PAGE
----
Atsushi Shimizu, an engineer based in Tokyo, believes that his bladeless wind turbines may help Japan solve its energy woes by generating more wind energy in the future.
Shimizu claims that his new wind turbines will not only withstand the force brought by destructive typhoons, but will also harness that energy to generate electricity.
Unlike traditional turbines, Shimizu’s turbines have a central rod and three cylinders that respond to wind coming from any direction without the use of a propeller. Instead, they make use of the Magnus effect, which detects air curves when passing by a spinning object. As the inventor stated:
“There are some estimates that wind power has more potential here than solar. But we haven’t been able to turn that much of this wind power into actual energy here in Japan.”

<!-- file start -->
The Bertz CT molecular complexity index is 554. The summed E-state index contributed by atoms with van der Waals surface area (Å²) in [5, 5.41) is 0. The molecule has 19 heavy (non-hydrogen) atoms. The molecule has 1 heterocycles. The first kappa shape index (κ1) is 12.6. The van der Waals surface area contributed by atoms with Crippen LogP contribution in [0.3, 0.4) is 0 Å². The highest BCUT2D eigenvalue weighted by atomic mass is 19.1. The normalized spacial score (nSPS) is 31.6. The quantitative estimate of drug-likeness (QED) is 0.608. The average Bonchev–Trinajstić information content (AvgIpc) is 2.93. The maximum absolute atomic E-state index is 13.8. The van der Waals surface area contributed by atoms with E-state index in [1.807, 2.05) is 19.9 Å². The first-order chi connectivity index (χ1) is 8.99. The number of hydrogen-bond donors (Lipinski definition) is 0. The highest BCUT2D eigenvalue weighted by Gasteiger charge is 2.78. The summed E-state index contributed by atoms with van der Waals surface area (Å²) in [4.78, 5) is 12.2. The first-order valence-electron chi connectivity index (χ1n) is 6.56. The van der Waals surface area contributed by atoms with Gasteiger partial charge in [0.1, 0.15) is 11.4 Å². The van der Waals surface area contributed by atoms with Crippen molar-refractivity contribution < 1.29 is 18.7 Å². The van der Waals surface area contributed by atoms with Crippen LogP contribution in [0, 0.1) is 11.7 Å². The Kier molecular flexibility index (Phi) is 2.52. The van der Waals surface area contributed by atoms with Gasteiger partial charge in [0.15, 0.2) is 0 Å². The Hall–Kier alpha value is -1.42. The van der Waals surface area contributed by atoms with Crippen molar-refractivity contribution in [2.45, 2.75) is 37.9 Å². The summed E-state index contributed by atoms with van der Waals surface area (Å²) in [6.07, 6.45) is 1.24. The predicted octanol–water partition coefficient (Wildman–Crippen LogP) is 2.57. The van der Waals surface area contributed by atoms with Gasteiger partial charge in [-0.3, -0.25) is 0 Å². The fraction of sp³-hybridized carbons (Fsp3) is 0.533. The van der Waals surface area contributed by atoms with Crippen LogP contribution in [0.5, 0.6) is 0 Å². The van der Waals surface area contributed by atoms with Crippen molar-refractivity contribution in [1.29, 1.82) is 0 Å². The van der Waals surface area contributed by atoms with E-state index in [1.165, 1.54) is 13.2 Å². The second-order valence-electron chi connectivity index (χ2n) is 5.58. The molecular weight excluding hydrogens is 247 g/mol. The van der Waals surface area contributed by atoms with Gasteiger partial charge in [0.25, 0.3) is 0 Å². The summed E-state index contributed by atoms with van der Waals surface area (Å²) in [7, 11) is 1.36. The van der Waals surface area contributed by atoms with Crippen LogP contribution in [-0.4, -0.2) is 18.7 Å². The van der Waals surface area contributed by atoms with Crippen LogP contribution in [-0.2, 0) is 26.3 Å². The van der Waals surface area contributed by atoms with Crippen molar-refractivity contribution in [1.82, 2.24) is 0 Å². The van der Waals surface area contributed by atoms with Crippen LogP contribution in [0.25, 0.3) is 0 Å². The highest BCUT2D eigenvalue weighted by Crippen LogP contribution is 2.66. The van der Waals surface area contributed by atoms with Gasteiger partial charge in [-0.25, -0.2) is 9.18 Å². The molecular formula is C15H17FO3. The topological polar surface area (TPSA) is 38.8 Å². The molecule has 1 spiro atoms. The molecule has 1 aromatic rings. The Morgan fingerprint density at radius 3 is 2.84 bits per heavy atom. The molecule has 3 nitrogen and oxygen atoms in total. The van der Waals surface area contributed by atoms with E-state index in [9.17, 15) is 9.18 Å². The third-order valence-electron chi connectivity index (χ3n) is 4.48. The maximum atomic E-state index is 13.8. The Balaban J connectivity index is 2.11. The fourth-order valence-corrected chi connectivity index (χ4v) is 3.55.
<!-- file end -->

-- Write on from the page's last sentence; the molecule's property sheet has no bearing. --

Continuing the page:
In the wake of the 2011 Fukushima accident, the country shut down several of its nuclear reactors and turned heavily to fossil fuels. Now, the Japanese people are resisting efforts to switch the reactors back on in a bid to cut pollution, which increased interest in renewable energy sources. But still, there is not sufficient wind energy to support the electricity needs of the millions of people in the country. Now, Shimizu and other researchers are determined to make a difference.
Shimizu and his staff had already tested a prototype of his bladeless wind turbines in southern Okinawa. During the experiment, they found out that it can withstand wind forces that can usually ruin three-blade turbines. While some remain skeptical of his turbine’s chances, Shimizu has high hopes for his creation to be significantly useful not only in Japan, but also in other countries that often experience wind-packed storms.